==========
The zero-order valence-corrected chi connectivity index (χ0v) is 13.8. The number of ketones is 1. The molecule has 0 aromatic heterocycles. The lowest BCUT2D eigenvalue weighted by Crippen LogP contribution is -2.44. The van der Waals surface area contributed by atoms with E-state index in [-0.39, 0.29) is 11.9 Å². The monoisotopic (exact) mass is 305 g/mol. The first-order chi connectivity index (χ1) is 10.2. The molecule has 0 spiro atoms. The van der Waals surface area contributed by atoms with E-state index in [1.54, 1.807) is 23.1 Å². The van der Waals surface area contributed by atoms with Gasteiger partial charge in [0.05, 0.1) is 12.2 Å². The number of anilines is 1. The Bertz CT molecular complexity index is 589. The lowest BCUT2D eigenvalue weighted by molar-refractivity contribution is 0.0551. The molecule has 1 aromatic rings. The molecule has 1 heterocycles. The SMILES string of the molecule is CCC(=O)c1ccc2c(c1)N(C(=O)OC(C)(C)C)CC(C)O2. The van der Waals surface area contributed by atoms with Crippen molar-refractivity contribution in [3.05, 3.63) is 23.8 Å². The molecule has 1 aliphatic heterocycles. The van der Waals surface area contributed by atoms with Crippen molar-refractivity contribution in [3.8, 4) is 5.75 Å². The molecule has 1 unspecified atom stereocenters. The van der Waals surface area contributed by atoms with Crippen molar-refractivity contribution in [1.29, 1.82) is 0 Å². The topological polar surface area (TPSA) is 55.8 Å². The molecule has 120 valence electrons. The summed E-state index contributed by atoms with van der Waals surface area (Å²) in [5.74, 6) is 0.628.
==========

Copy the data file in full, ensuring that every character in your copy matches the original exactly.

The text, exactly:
The zero-order valence-corrected chi connectivity index (χ0v) is 13.8. The number of ketones is 1. The molecule has 0 aromatic heterocycles. The lowest BCUT2D eigenvalue weighted by Crippen LogP contribution is -2.44. The van der Waals surface area contributed by atoms with E-state index in [-0.39, 0.29) is 11.9 Å². The monoisotopic (exact) mass is 305 g/mol. The first-order chi connectivity index (χ1) is 10.2. The molecule has 0 spiro atoms. The van der Waals surface area contributed by atoms with E-state index in [1.54, 1.807) is 23.1 Å². The van der Waals surface area contributed by atoms with Gasteiger partial charge in [0.05, 0.1) is 12.2 Å². The number of anilines is 1. The Bertz CT molecular complexity index is 589. The lowest BCUT2D eigenvalue weighted by molar-refractivity contribution is 0.0551. The molecule has 1 aromatic rings. The molecule has 1 heterocycles. The SMILES string of the molecule is CCC(=O)c1ccc2c(c1)N(C(=O)OC(C)(C)C)CC(C)O2. The van der Waals surface area contributed by atoms with Crippen molar-refractivity contribution in [3.05, 3.63) is 23.8 Å². The molecule has 1 aliphatic heterocycles. The van der Waals surface area contributed by atoms with Crippen molar-refractivity contribution in [3.8, 4) is 5.75 Å². The molecule has 1 unspecified atom stereocenters. The van der Waals surface area contributed by atoms with Crippen molar-refractivity contribution in [1.29, 1.82) is 0 Å². The topological polar surface area (TPSA) is 55.8 Å². The molecule has 120 valence electrons. The summed E-state index contributed by atoms with van der Waals surface area (Å²) in [5.74, 6) is 0.628.